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Best way to go about an oral history piece?

Discussion in 'Journalism topics only' started by Jim Luther Davis, Apr 9, 2015.

  1. For my next assignment I'm putting together an oral history piece on a local boys' prep basketball team in the area. Won the last two state titles and have won their region four straight times (losing in state semis the prior two years).

    A lot of talk around here is they could be one of the squads ever this state has seen.

    I figured I'd start from the year prior to that first semifinals loss. Was coach's 2nd year, had unexpected success and the seniors that were a large part of this year's squad were just finishing up 8th grade.

    My question is: For those who have done an oral history, how have you attacked it? Speaking in terms of format and how you go about your interview questions?

    I've seen countless similar pieces these last few days, and seems to be a lot of varied formats.

    Any help would be appreciated. Thanks!
  2. Tommy Deas

    Tommy Deas Member

    We did one on the University of Alabama's 2014 football season. We broke it into chapters, like a book, and ran one per day over 12 days.

    It was chronological, more or less, but each chapter ideally had some sort of topic (i.e. the quarterback competition, which was placed in the order of when Blake Sims emerged as the clear winner but included material from people discussing the competition from preseason up to that point; another was placed chronologically at the point of the Florida game but was focused on one key play call by Lane Kiffin and illustrated his impact as offensive coordinator).

    To me, at least if you're publishing it in newspaper form (as opposed to writing a book) it works best when the quotes are short, quick and to the point. Most of ours were one sentence, maybe two. The idea was to set a quick-read pace so even if it was 70 inches it didn't feel like it.

    Organization ahead of time -- knowing what ground you want to cover and what sources you want to ask about each topic -- was important. So whatever the topic or point in time the "chapter" related to, we tried to ask several people the same or similar questions about it.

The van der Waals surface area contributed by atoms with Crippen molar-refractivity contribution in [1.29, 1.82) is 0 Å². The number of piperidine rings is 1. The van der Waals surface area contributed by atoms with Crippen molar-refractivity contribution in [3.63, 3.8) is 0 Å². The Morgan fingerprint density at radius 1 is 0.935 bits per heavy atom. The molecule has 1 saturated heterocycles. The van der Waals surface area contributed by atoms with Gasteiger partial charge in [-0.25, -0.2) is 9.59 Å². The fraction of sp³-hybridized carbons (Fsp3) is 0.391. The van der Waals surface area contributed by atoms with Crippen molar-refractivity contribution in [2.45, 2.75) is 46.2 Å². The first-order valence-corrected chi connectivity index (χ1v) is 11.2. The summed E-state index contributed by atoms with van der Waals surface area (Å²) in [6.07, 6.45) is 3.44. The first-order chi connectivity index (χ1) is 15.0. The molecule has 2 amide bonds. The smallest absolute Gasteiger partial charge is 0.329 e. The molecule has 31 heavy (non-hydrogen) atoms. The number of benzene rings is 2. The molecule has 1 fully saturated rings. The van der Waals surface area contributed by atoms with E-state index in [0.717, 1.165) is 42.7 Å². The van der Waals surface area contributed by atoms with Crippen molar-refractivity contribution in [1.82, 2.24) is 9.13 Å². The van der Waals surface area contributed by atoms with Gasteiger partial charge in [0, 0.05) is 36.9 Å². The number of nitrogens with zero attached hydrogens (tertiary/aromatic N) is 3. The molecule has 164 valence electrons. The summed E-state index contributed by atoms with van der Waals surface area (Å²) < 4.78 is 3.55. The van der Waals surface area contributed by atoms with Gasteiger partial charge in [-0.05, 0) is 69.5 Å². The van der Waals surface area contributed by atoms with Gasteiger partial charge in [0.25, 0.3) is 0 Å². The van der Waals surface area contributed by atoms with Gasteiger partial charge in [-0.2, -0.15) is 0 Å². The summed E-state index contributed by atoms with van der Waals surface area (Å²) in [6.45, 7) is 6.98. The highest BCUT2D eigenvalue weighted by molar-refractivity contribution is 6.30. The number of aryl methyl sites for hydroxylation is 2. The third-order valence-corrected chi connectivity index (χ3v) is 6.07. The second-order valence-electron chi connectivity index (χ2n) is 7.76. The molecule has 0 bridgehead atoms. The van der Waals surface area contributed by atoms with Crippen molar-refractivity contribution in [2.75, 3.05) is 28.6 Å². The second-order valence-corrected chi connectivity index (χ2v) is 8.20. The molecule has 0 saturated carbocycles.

When it worked best, it read like you were sitting at a table with the key people listening to them talk about it. It was Kiffin saying something, then the quarterback saying something about the same thing, then the receiver, as if they were having a conversation.

    As for the writing part, having everything transcribed and organized by both source and topic made it a lot easier. That part went much faster than I anticipated.

    I don't know if any of that helped or not, but feel free to reach out to me if you have questions.
  3. Matt Stephens

    Matt Stephens Well-Known Member

    I did a big feature in February about a race riot at a CSU/BYU basketball game back in 1970 that had swept under the rug. Very little documentation existed, even in the school and city's definitive history books. I wouldn't have even heard about it had it not been for the old AD's wife calling and telling me about it one day. I had to get a lot of first-hand accounts to help verify what did and didn't actually happen, but plenty was still left up for debate, so I broke it into chapters from different viewpoints: organizers, BYU players, innocent bystanders. Everyone remembers history differently. I also spent days on LexisNexis tracking down people across the country, which was a BLAST! Let me tell ya ...

    I think chapters is the best way to go. I linked it below. Hopefully it helps you.

    The Day Moby Rioted
  4. Vombatus

    Vombatus Well-Known Member

    No comment. Still pondering the thread title.

    Well, on second thought, maybe from the perspective of first person experiences?
    spikechiquet likes this.
  5. ^If that's a sarcastic retort, save it, bud.

    Thanks, Matt. Enjoyed the piece and thought that was a great way to attack it.

    Also thought it was pretty cool how you added the "Who's who" and "Notable protests" at the bottom. Nice touch.

    Good stuff overall.

    This was one that I really enjoyed when I was going through past oral histories: http://www.indystar.com/story/sport...hayward-shot-butlers-run-final-four/70680056/
  6. That's good stuff. Do you have a link of the finished product? Would be interested in giving it a look.

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